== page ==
In a recent post on his blog, author Ken MacLeod, draws attention to an article by Kim Stanley Robinson (author of the Mars trilogy) about the failure of the modern literary elite to recognize the genre of science fiction as a source of some truly great works. Also highlighted is the article in the Guardian in which Booker Prize judge John Mullan makes a sad attempt at rebuttal.
Follow the links above, then move on to my comments below (also left at Ken MacLeod's site).
I'm reminded of C.P. Snow's The Two Cultures (many thanks to posts and discussions here for introducing me to the work). The natural sciences were dismissed by traditional academic elite of the day as being less important to the essence of human existence than the great works of literature that had (for centuries in many cases) served as the pillars of culture. Regardless of their role in the maintenance of our species' humanity, the Humanities cannot claim much credit for the technological progress that allows (the luckier segments of) the world to live largely free of the plagues, famines, and myriad daily inconveniences so pervasive in times past. (And as a side note, I would suggest that Humanities are at least as responsible as the Natural Sciences for all of disastrous abuses of technology that have followed its development).
I am, I'll admit, a relative new comer to SF, but it seems to me that SF is the experimentally investigative science of literature. I mean this in the sense that in SF, the author is allowed to create controlled experiments, as though he/she were working in a laboratory. The parameters can be set and altered as necessary to optimize the conditions, and then the author can follow scenario to its natural conclusion, free of many of the constraints of the outside world. Then, as the themes emerge, more and more of the outside conditions can be re-introduced, in a systematic way, until the controlled environment resembles the outside world enough to allow reasonable extrapolations based on the investigator's (author's) observations. I would think that the writing of historical novels, or most other genres of fiction, would be more akin to field observations, in which the author can follow events in great detail as they proceed, but has far less freedom to alter or shape their courses, and can therefore only ever report associations and correlations, rather than the causative relationships sought by the experimental investigator.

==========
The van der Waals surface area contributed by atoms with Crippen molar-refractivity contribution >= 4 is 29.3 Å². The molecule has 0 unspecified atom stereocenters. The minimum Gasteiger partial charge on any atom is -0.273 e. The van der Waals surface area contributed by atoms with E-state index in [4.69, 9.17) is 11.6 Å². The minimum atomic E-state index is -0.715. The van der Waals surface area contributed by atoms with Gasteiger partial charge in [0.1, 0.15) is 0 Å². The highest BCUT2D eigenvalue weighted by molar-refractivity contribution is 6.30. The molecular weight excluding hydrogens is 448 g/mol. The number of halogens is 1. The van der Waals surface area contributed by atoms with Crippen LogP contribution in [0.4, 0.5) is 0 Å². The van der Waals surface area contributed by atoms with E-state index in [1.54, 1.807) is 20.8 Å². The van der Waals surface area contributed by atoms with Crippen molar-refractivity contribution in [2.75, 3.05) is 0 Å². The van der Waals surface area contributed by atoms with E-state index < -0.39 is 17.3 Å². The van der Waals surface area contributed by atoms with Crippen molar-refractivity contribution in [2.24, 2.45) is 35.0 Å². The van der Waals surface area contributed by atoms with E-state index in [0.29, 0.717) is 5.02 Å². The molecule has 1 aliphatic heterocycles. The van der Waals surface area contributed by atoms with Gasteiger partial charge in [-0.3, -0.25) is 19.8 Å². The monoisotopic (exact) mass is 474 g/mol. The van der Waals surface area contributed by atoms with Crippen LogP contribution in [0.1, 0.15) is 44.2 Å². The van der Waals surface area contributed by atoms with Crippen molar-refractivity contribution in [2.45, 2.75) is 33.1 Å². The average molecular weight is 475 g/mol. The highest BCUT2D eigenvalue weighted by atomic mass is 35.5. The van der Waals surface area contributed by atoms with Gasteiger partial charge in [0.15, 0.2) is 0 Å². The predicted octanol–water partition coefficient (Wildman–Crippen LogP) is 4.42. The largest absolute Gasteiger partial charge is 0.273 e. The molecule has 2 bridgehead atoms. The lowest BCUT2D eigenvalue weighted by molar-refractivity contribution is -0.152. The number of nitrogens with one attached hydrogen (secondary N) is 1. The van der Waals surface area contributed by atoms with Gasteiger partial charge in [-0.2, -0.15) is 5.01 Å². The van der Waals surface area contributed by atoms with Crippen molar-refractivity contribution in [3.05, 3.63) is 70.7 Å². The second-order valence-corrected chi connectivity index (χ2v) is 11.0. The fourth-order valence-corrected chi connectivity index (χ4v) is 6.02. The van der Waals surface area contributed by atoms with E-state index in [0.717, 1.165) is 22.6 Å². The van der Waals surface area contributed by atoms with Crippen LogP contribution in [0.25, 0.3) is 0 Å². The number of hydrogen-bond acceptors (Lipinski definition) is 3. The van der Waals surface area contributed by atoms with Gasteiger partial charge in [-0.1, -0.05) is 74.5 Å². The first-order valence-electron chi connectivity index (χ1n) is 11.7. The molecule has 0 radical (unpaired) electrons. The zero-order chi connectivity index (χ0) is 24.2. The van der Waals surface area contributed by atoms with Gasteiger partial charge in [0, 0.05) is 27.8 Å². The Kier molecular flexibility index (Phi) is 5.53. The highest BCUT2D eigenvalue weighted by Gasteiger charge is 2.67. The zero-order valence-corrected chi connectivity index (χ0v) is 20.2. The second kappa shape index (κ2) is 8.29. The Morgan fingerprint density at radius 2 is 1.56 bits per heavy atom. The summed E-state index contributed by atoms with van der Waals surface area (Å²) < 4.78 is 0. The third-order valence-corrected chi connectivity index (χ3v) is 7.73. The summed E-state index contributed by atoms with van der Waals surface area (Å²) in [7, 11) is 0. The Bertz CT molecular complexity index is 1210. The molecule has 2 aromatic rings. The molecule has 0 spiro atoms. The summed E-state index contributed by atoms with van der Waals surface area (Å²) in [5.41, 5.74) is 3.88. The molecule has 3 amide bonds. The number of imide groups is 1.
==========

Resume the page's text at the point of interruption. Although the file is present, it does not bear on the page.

Perhaps this is all a bit of a stretch, but building upon the (partially implied) argument that the Natural Sciences are the vehicle by which a civilization, as a whole, may potentially progress (or destroy itself), and upon the observation that regardless of the attitudes of the literary elite about the Natural Sciences, science and technology have continued to prosper, I propose that SF is the future of literature. It will continue to grow, and regardless of whether it is recognized by the Booker Prize judges and other such experts along the way, it will become to traditional literary genres what the Natural Sciences have to the Humanities -- not a replacement, and (I hope) not a direct antagonist, but rather a separate (and ever growing) culture whose power for understanding and shaping the world forces it to be recognized, acknowledged, and embraced... even if it is never fully respected by the elitists who are left to maintain their arts in the dusty halls and paper-strewn offices of an age that has past.